It’s been a very busy time at the Farm! It took us four days to clear trees and branches and repair our pipeline networks following the ice storm. We missed a couple of days of production as we were without hydro, however, we had lots of visitors at the Farm over the Easter and it seems that a good time was had by all.
The warm weather has reduced the flow of sap. It is still running this morning, April 12. We expect that the end of the production season is close. We will make this decision to turn off the pumps and start clean-up based on the conditions of the sap and the quality of syrup that we are producing. With no frost at night and high daily temperatures, the trees will start to come out of dormancy, and when they do, the sap will change chemistry and the syrup will be bitter and unpalatable. The surest sign that the season is over is the signing of chorus frogs and spring peppers – none yet in our area!
Golden, amber and dark syrup from Fortune Farms
The early mornings are special at this time of year as birds are in full chorus marking territories and attracting mates. We also have a yellow-bellied sap sucker trying to drill holes in an aluminum ladder at the camp – not sure what it’s thinking, but it is persistent! Our bluebirds are back at the farm and have claimed their nest boxes. They are a joy to watch as they raise their broods throughout the summer.
With the warmer weather we have started to make dark syrup. This is good news for our customers who have been waiting for the darker grades. I’m not very confident that we make much very dark grade given the weather forecast, but we will see what happens over the next couple of days. We are filling our orders for dark syrup now and will be contacting customers for pick up. We are open daily from 10 to 4. Our phone is also working again if you want to give us a call – 613 256 5216.
Our Red Shouldered Hawks appeared on schedule this week to our Clayton property as well as at the Lanark Farm. These birds are philopatric, meaning they will return and nest in the same area year after year. Prime habitat is old/mature hardwood forest with high crowns.
The Derecho damage at the farm occurred in the vicinity of one of the traditional nesting sites so we will see if this disturbance affects where the hawks eventually settle. The hawks have a characteristic cry and can be regularly seen and heard circling above the woods.
I have seen the first bluebirds perched on the wires along the roadway. They regularly use the nesting boxes around the neighbourhood, including a couple at the farm. We’ll watch to see when they set up shop.
On Wednesday morning, large flocks of migrating Canada geese were passing high overhead. Geese leave the wintering grounds along the Atlantic coast and head north to breeding areas as ice melts and food sources become available. These flocks were heading east – likely in search of open water and food as the lands further north remain ice and snow bound.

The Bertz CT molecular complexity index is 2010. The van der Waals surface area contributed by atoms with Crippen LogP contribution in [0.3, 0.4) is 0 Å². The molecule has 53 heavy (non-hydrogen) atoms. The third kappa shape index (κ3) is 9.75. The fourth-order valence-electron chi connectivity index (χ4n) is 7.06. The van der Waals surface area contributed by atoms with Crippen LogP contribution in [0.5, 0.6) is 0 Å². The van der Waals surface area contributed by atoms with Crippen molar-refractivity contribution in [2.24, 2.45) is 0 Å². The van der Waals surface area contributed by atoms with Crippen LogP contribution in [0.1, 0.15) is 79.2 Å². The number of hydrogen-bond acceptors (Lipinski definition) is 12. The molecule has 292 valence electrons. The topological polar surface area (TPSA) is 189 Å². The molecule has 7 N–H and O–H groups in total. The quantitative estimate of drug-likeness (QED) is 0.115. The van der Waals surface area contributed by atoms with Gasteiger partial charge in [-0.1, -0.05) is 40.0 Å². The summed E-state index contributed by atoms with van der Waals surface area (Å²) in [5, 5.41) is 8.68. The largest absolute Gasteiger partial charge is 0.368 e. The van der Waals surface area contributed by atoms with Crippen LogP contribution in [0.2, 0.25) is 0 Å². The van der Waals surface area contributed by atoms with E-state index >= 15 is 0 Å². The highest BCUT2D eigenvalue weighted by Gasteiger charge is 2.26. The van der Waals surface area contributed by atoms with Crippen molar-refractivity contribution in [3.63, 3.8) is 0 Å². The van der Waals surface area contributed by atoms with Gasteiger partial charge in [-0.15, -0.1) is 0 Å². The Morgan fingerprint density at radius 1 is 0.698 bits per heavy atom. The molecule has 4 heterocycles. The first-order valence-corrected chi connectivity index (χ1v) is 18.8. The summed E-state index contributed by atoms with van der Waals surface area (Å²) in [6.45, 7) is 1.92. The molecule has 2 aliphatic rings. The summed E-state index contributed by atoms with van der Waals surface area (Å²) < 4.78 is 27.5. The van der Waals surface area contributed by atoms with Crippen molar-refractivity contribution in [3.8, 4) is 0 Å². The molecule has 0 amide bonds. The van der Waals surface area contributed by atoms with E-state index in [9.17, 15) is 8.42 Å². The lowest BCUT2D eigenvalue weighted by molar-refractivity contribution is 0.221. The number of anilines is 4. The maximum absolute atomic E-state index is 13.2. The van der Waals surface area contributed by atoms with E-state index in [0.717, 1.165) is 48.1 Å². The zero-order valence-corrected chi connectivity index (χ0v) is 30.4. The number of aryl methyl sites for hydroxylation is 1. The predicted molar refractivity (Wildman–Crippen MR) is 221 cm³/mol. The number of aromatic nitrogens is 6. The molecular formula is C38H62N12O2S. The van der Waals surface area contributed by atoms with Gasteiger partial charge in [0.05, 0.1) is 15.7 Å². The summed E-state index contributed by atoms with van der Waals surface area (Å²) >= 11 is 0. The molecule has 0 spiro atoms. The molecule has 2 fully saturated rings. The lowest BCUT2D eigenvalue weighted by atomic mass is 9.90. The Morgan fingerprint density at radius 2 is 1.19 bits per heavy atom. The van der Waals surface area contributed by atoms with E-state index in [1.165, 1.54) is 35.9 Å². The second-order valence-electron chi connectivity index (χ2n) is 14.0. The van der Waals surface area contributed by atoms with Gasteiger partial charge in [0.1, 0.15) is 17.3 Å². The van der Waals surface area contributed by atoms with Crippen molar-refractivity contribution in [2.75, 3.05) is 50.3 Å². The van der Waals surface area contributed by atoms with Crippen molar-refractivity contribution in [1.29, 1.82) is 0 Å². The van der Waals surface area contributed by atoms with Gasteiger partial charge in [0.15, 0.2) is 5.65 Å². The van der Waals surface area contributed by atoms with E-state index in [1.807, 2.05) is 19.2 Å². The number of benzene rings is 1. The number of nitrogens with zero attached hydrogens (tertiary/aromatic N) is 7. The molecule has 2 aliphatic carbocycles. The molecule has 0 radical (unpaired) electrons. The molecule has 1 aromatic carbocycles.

There are plenty of robins, turkey vultures, grackles, and blackbirds about and we have also seen sandhill cranes and blue herons. The sun is getting stronger and the snow continues to recede. The birds are telling us that warmer weather is coming!
We experienced the heaviest sap flows to this point in the season on Tuesday and Wednesday and were busy making amber grade syrup. The winds and snow squalls on Wednesday evening were dramatic and a few branches came down on pipelines requiring inspection and repairs.
Looking at the forecast, it looks like the sap will be running well. We are open daily from 10 to 4 with our trails, Shanty Men and Kettle Boys all operating. There is still plenty of snow in the woods, so we recommend people wear winter footwear and dress accordingly. We are celebrating Maple Weekend as well.
With a very heavy hearts we announce that our dear friend, mentor and kettle boy leader Tom Stephenson passed away early Sunday morning, March 26th. Tom was a close friend to our family as he made Fortune Farms his spring home for the last 25+ years.
I met Tom at Forestry School at Algonquin College in Pembroke in 1981. Tom was a unique professor, stressing the need for human relationships, attention to detail and pragmatism.He had a low tolerance for slackers and challenged many students over the years to do better. He focused on the need for useful skills in forest fire fighting, forest industry operations, safety, and surveying. He had an extensive network of contacts and helped many of his students secure their first positions with the Ministry of Natural Resources and launch their careers. Tom’s infectious enthusiasm and energy were contagious, and we became good friends.
In the 1990s when Tom’s “sugar bush” at Achray Station was closed down, I invited him to bring his kettles to our farm. Not only did he bring his kettles, but he also brought countless handmade toys and a few of his friends.
My mother, Ruth, branded Tom and crew the “Kettle Boys” and the rest is history! The Kettle Boys entertained hundreds of people each spring at the farm and branched out to cameo appearances at Winterlude, local fairs, and maple events. Tom traveled far and wide collecting maple items, making friends and telling stories the whole time. He is widely known and will be fondly remembered by many.